4 Jun

If Max Pain and the Groovies didn’t exist, someone would have to invent them.

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Sometimes we daydream about forming our own personal cartoon cosmos of music, hand-drawn and unstoppable, filled with bands that are too cool to actually exist, with riffs so huge, so catchy, they can bridge the unimaginable, endless yawning void between galaxies. In space, no one can hear you get down and boogie.

But mostly, we just hang out and listen to Deep Purple records. With the billion-star-bright impression left in our mind after listening to “Electro Cosmic” by Max Pain and the Groovies, it’s like doing both of those things at the same time.

The fact is this: Max Pain and the Groovies really don’t sound like Deep Purple (nor should they). And we would likely like a band called Max Pain and the Groovies because we would like to like a band called Max Pain and the Groovies. And it’s only a bonus that Max Pain and the Groovies specialize in the type freedom-through-form rock and roll liberation that we find liberating. Songs about mud-tracks and moonshine, about moving faster than time can go, from a band called Max Pain and the Groovies? We’re into it.

C’mon – Max Pain and the Groovies have gone space truckin’. Or maybe space biking (“Swirvin’,” a psilocybin-Steppenwolf swirl of a song). They’ve almost certainly gone space fucking (“Spank Bank”). Then again, it’s hard to tell (“Hard to Tell”).

But we can tell you this: when we listen to “Murder,” and the odd, Jorma Kaukonan-esque guitar flourishes start to do their strange, beautiful, echoing insect calisthenics across the ridge-line of the great mountain of sound laid down by the fuzz-saw bass line, and the effortless, popping backbeat that puts us in the mind of Paul Revere and The Raiders, wearing face-bongs instead of tri-cornered hats … at that moment, there’s nothing better on earth than “Electro Cosmic” by Max Pain and The Groovies.

“Electro Cosmic” by Max Pain and the Groovies is available as a name-your-price download here. You’d be silly not to get it.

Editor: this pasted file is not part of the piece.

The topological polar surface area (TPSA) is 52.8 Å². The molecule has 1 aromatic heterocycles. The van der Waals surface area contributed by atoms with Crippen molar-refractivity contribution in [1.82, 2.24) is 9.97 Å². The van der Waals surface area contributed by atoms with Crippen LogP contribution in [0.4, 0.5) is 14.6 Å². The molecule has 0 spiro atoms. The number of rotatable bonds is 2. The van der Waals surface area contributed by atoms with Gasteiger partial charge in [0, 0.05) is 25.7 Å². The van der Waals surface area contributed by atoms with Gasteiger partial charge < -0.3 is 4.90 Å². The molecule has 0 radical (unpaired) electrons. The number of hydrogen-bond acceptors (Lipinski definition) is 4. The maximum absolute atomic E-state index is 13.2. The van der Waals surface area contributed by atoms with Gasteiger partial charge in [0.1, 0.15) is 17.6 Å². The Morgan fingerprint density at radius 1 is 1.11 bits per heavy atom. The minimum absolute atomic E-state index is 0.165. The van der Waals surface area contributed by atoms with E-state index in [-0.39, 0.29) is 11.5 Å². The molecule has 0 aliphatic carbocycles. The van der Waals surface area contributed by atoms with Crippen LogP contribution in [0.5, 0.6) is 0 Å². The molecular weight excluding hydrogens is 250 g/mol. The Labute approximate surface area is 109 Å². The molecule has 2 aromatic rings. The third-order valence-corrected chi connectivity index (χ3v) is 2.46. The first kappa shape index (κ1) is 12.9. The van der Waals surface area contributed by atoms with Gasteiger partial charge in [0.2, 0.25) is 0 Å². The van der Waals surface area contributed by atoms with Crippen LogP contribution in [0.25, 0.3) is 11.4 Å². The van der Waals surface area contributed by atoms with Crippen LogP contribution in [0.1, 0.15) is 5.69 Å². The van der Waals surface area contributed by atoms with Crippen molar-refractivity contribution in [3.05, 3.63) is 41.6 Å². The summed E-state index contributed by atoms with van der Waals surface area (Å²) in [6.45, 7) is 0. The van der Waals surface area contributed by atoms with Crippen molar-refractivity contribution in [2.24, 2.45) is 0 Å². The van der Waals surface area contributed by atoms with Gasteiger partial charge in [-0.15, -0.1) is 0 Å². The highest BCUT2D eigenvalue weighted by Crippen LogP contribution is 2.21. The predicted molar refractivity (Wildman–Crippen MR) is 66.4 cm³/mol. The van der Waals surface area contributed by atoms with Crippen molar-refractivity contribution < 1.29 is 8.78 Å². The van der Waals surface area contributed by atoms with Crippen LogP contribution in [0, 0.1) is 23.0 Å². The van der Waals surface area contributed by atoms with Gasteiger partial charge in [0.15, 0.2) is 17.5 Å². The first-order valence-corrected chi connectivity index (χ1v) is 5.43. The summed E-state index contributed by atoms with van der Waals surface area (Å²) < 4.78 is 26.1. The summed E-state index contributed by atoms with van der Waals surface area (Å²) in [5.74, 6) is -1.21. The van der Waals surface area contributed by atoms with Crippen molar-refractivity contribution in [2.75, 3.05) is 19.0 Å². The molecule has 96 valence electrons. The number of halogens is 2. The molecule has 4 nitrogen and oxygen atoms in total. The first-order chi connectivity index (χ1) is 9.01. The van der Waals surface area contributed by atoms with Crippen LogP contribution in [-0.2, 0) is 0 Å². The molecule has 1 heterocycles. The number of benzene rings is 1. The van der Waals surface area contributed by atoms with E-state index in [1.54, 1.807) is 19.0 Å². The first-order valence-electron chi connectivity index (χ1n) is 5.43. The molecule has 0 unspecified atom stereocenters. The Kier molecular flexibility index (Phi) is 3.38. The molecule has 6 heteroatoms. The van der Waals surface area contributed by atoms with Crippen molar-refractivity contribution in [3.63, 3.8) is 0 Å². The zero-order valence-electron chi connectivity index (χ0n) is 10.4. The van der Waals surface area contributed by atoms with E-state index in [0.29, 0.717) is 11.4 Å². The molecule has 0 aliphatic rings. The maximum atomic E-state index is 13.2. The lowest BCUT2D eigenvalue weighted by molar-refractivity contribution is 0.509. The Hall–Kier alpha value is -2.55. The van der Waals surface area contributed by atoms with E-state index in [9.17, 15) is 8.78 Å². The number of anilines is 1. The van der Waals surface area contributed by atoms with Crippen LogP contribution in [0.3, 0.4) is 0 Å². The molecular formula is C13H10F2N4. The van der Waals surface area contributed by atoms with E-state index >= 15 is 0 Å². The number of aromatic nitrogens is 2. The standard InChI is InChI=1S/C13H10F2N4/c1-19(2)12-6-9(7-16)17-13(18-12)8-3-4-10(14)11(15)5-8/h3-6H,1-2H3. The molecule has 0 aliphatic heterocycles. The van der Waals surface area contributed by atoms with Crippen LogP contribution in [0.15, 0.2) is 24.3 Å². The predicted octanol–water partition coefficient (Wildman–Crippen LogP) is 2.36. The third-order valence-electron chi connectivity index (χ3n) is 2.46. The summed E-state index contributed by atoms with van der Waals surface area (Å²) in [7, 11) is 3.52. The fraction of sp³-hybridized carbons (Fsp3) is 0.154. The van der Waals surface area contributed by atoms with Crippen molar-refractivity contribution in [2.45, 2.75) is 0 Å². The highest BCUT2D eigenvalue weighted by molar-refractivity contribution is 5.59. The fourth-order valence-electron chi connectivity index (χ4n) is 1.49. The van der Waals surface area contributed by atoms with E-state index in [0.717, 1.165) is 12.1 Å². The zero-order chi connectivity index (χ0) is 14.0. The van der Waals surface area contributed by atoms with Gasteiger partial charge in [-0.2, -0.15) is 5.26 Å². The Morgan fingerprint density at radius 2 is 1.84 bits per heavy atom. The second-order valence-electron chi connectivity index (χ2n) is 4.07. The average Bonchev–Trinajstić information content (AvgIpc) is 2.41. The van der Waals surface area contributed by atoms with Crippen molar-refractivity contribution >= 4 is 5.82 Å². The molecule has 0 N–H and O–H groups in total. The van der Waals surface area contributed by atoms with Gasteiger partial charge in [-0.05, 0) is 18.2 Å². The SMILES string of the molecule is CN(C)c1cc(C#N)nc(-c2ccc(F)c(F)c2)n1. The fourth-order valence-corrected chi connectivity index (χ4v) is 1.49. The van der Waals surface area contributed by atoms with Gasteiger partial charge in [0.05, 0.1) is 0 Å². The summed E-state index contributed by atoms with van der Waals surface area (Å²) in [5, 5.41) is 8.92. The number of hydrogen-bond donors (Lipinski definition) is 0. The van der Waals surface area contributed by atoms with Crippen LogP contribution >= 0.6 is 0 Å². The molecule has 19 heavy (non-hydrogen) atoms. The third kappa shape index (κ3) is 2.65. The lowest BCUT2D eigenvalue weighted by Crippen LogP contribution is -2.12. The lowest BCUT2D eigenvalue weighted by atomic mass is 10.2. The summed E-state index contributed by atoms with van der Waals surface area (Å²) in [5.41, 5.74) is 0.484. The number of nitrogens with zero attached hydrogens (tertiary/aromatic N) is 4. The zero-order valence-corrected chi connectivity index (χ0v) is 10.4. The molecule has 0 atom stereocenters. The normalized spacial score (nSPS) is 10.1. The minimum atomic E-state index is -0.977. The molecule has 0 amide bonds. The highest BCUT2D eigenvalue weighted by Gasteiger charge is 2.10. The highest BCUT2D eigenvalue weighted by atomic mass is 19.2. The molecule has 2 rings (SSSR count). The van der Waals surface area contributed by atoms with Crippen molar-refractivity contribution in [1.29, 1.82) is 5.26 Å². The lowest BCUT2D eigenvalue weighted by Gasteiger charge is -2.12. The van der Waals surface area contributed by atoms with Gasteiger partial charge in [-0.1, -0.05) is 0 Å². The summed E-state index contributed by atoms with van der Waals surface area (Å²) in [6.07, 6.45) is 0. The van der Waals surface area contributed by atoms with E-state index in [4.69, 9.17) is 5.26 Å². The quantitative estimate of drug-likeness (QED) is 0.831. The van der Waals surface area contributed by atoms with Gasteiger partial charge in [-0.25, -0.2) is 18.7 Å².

“The seed can be looked at in and of itself. Or it can be seen as a point in a process. Sitting quietly, breathing, inside and outside interpenetrating, we come up against similar wonderings. Where does one thing end and another begin? Contemplation involves slowing the mind down, taking it into the breath, until it manifests the natural rhythms of life itself, and no longer needs to grasp at the fruit of mental energy; you are down in the soil where thoughts grow, arise, die away. The foundation. The source. Giving rise to the ten thousand things, the whole manifest universe. I often contemplate the seed of our cosmos, which scientists tell us was very small and dense and hot: we were all packed in there together back in the day. Our minds and genitals and bank accounts and families were fused as one. Then there was an explosion, and we were torn apart. Our basic DNA is stardust, cosmologists tell us. We then grew arms and eardrums to connect once again; blood gurgled up to lubricate our movements; we grew feet to walk toward each other; retinas to take each other in; fingers to pick lice from each others’ coats of hair, and to slide rings onto one another.” – Shozan Jack Haubner 

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